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Your single source for new lessons on legal technology, e-discovery, compliance, and the people innovating behind the scenes.

Stellar Women in e-Discovery: Maribel Rivera

Mila Taylor

Editor's Note: Because Stellar Women in e-Discovery operates on its own publication schedule, you may notice an episode or two missing, or appearing out of order, in our blog coverage of the show. To ensure you don't miss any insights, find Stellar Women in your favorite podcast app and follow along to catch each episode as it airs.

After chatting with Maribel Rivera, it came as no surprise that she was the winner of our inaugural Inclusion Breakthrough of the Year Award. This Innovation Award celebrates an individual who is a driving force in creating a more equitable industry, organization, and/or local community where everyone feels like they belong. And Maribel is the epitome of what this award means.

In this episode, Maribel openly walked us through her life's events that led her to be the compassionate and driven leader that she is today. It was such a pleasure to learn about the strong network of people she has created for herself, as well as how to be the CEO of our own lives. 

Joanne Fung

Maribel Rivera

Senior Director, Association of Certified E-Discovery Specialists | ACEDS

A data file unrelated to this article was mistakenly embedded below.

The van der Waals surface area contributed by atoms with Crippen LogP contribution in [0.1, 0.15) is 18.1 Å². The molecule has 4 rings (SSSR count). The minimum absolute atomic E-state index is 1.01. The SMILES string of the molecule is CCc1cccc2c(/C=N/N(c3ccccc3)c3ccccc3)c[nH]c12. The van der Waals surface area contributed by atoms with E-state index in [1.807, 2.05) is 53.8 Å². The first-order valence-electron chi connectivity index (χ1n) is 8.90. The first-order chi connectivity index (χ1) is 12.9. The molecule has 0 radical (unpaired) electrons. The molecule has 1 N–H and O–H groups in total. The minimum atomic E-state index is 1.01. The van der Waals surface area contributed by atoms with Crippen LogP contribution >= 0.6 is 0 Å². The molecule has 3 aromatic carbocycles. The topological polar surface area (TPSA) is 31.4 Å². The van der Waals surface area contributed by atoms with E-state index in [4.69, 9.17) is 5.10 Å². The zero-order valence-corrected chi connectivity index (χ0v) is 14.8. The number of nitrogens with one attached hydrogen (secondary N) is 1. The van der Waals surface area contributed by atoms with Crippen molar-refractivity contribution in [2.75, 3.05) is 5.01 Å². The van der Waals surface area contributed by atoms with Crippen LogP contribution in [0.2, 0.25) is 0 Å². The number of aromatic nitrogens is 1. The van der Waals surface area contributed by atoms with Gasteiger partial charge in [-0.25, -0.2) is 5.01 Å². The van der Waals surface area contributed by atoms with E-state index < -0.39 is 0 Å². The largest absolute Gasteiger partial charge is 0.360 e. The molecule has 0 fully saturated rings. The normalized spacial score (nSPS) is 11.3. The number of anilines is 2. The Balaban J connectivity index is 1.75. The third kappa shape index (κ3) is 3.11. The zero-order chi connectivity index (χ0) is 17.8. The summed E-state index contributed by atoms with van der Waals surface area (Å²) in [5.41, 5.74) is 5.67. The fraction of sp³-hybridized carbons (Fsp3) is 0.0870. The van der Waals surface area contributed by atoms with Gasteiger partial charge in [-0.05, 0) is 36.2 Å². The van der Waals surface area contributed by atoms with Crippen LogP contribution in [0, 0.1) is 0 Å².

Sales & Marketing Event Specialist | Maribel Rivera Marketing and Event Services


Mary Rechtoris (MR): Hey, Stellar Women fans, I'm your host, Mary Rechtoris.

Mila Taylor (MT): And I'm a co-host, Mila Taylor. Stellar Women shines a light on female leaders making their mark in legal tech.

MR: Today, we have Maribel Rivera on the podcast. Maribel is an independent marketing consultant and she's also the senior director of community relations at ACEDS. Thanks for joining us today. How are you?

Maribel Rivera (MRA): Mary and Mila, I am wonderful. Thank you for having me.

MT: I have so much I want to get through with you, so I'm going to dive right into questions, if that's OK.

MRA: Let's go.

MT: Since you've been involved the tech world and really e-discovery, how have you seen the field become more or less diverse?

MRA: Great question. I have been in the tech world for a very long time now. I was 10 years with Nortel, and I've been in this industry for what feels like forever, maybe 15 years or more. I think that the tech world has become more and more diverse. When I first started, there weren't as many women doing the project management pieces, the analyst side, or things of that nature. Over the years, I've gradually seen more and more women embracing that tech side—embracing those skills, taking up that part, getting more curious, using their innovation, and really deciding to jump in and do the tech side. [They are] really doing more than just things on the administrative side or operational side.

MT: That's great. It's always good to hear that. What challenges do you think women face in the industry? What challenges do you think that companies might face in trying to recruit female talent?